10 Sep An Insight into the Preparation of an FIM Superbike Racer
You may be unfamiliar with the sport, but FIM Superbikes are a world class motorcycle championship that attracts a huge following across the world.
Like Formula 1, the sport requires its athletes to be fearless and provides fans with many edges-of-your-seat moments (and gasps).
A lot of FIM racers are incredibly talented, and most push the boundaries of their bodies and bikes. While fans are drawn to the high speeds and turns of the racing world, a lot of us would have no idea how much (or if any) training these riders actually do.
Do they train or just ride?
If you think it’s easy being a motorbike racer, think again. It requires daily training, strict eating habits and lots of dedication. If you asked any motorbike racer, they would tell you their physical fitness is one of the key factors to success on the track.
A typical race goes for 40 minutes where riders race between 90 and 110 kilometers, at speeds up to 185 kilometers – as you can imagine, it’s extremely physically demanding (and mentally tough).
Fatigue and aches are an issue with a lot of riders while racing, which is why strength and conditioning is now a focus for many of these athletes and the sport.
The importance of strength and conditioning
FIM racers train every single day.
The physical conditioning of racers is now paramount in the sport, making it easier to withstand the gruelling race season they participate in.
When you see riders pass or lap each other, it is evident they are becoming fatigue from working overtime because of their muscular weakness. Weak muscular endurance results in their heat and lungs working overtime too – this argues that although cardiovascular fitness is necessary, strength is equally important.
Strength training makes riding a powerful superbike less physically demanding on the rider, which will then use less oxygen and their riding performance will improve. If a rider is strong for their bodyweight, they will be able to perform and focus a lot better around the circuit than their weaker competitors.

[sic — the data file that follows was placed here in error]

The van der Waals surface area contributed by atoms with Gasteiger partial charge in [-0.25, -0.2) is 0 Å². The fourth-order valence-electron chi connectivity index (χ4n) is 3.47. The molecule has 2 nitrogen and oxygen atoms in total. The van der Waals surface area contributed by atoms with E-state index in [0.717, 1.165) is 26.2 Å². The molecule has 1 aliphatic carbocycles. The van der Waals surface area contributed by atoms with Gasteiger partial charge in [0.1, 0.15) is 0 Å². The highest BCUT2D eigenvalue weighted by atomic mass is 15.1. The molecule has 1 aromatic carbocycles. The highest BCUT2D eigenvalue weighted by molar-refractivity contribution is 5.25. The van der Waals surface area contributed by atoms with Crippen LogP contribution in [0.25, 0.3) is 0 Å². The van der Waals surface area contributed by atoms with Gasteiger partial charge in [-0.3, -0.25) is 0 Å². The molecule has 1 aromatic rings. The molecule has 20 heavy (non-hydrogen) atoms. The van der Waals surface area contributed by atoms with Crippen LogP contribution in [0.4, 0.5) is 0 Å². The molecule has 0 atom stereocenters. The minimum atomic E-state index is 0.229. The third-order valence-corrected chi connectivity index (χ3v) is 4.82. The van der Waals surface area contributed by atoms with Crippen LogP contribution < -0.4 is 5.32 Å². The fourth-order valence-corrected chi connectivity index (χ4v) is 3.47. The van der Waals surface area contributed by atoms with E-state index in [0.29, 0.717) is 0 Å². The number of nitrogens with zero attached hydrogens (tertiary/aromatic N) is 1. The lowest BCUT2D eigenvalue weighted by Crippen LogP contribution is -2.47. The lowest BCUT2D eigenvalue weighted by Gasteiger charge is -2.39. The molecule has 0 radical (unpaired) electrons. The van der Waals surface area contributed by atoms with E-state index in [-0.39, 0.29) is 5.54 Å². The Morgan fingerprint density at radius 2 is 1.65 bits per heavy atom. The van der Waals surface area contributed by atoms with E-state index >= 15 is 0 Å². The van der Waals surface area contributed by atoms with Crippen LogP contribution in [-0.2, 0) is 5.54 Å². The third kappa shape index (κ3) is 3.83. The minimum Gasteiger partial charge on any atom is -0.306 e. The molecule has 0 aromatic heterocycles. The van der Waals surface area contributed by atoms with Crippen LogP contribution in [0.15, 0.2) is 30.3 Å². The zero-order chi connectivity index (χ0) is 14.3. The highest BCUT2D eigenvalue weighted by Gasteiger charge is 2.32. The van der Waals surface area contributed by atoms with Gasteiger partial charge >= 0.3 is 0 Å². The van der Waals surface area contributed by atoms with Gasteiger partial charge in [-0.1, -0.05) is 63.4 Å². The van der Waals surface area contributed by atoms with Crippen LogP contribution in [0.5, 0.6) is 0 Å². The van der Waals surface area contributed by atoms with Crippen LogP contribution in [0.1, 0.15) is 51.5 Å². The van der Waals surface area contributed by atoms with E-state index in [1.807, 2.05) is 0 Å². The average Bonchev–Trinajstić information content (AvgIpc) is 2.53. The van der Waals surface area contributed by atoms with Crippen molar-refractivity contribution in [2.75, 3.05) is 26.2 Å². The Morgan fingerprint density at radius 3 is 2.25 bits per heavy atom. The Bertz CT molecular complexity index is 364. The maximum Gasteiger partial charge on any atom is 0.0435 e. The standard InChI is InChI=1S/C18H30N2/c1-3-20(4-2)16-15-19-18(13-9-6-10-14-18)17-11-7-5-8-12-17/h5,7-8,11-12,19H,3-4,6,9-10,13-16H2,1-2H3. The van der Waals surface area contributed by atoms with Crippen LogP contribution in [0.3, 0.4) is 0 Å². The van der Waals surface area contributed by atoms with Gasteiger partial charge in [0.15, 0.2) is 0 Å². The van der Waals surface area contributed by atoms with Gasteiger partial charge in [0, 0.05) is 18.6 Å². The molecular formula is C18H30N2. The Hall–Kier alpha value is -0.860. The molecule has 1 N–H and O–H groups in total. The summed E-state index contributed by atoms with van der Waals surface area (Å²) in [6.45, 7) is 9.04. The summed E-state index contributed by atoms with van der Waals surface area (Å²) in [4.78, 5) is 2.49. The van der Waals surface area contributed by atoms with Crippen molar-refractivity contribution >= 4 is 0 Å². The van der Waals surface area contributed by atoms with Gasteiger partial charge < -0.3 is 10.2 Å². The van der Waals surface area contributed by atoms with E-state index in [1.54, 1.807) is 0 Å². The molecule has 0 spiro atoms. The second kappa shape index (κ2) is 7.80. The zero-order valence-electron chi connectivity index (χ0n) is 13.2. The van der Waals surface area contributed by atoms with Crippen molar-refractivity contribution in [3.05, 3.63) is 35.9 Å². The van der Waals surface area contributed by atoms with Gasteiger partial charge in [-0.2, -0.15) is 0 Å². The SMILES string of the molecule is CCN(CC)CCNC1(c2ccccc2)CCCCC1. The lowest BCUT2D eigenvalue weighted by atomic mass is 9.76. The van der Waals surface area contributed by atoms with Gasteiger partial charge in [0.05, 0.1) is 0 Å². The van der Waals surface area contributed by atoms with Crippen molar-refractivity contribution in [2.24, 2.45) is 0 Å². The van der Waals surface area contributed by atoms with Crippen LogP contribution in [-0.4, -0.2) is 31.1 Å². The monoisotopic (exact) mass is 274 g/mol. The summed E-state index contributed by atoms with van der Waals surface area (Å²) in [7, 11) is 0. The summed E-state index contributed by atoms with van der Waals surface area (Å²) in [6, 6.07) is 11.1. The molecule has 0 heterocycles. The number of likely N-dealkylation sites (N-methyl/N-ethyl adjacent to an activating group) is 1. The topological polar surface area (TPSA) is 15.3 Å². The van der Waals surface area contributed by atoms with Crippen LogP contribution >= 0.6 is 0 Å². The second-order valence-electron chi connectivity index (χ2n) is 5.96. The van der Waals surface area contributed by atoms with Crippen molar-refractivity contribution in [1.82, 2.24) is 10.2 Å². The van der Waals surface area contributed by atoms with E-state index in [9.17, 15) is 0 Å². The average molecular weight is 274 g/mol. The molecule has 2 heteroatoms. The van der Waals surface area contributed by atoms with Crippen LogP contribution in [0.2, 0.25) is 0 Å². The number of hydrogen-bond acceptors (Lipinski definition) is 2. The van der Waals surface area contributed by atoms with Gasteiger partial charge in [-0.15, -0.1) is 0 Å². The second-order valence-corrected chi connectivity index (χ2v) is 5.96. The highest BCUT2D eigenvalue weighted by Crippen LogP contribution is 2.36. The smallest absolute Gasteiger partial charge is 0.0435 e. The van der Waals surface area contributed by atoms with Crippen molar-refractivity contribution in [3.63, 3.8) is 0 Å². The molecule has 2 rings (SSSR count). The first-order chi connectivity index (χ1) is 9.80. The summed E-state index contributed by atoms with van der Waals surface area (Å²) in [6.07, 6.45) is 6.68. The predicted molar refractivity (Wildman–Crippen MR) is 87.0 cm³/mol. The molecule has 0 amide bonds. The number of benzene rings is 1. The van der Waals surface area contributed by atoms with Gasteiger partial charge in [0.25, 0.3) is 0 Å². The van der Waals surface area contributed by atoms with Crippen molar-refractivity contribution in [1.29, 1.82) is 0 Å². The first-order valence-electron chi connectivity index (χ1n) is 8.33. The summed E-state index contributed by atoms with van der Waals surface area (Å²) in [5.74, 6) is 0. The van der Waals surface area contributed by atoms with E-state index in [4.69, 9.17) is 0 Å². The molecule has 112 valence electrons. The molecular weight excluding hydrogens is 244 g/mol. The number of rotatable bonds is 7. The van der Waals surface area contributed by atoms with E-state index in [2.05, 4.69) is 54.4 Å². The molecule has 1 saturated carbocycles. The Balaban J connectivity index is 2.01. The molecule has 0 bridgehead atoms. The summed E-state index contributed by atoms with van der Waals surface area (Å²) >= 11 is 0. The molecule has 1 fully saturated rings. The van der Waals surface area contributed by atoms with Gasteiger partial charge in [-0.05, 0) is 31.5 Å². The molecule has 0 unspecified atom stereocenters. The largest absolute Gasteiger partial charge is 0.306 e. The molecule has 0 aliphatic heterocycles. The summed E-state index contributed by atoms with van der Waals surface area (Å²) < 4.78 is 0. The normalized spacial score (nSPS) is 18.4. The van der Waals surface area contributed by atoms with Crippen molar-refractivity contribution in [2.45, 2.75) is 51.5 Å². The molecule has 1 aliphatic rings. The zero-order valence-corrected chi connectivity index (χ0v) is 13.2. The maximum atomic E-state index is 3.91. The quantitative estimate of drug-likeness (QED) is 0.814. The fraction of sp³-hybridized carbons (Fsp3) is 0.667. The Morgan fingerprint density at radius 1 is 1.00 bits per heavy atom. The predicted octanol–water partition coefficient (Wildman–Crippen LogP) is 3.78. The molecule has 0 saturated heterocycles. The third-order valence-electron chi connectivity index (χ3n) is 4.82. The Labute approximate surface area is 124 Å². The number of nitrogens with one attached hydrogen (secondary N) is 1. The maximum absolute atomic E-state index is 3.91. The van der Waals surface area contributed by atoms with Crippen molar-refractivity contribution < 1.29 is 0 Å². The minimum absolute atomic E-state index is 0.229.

Another key component of strength training (for any sport!) is injury prevention. It’s simple – riders and athletes who incorporate strength raining have fewer injuries.
Strength training strengthens the muscles at all ranges and increases bone density. If a rider does get injured, they also tend to heal a lot quicker and they are able to get back to training a lot sooner than the riders who do not.
A proper strength training program may well be the final piece of your training “puzzle” to quicker lap times and a step on that podium.
The next time someone tells you that strength training can slow you down on a bike, ask them to think again.
Insight from a professional
Exercise Right spoke with Accredited Sports Scientist (Level 2), Paulo Barroso. Paulo is the founder of Solid Sports and has been working for 25 years in the health and sports environment, with experience in sports coaching, sports science and exercise physiology.
His impressive career has seen him work with high-performance swimmers, and teams and individuals in a variety of other sports including fighting, motorcycle racing, triathlon, hockey, skateboarding, surfing, and sailing, among others.
Paulo provides us with an insight of how a FIM Superbike racer prepares and how important strength and conditioning is for riders nowadays.
How a FIM superbike racer prepares:
Can you give us an insight into the type of training and preparation they do to be race ready?
In the past, same as other similar sports, most of the riders would only focus on their ability and fearlessness to push the limits.
With the increased power, speed and high level of competitiveness in bike races that came with the evolution of bikes and races throughout the years, the demand for better conditioning for the riders became a necessity. Not only to maintain the performance level, but also to prevent injures, such as overuse, RSI, or even mitigate the damage in case of a crash (not to mention the recovery to get back on track after a crash).
Saying that, most of the professional riders nowadays are high-performance athletes with the same level of training as any other sports.
Most motorcycle riders need to have optimal endurance to handle the race weeks during the season, strength to handle the G-force, and power and agility to execute the pendulum or act fast when necessary.
Types of training:
Cycling is the most common modality used for riders to improve performance.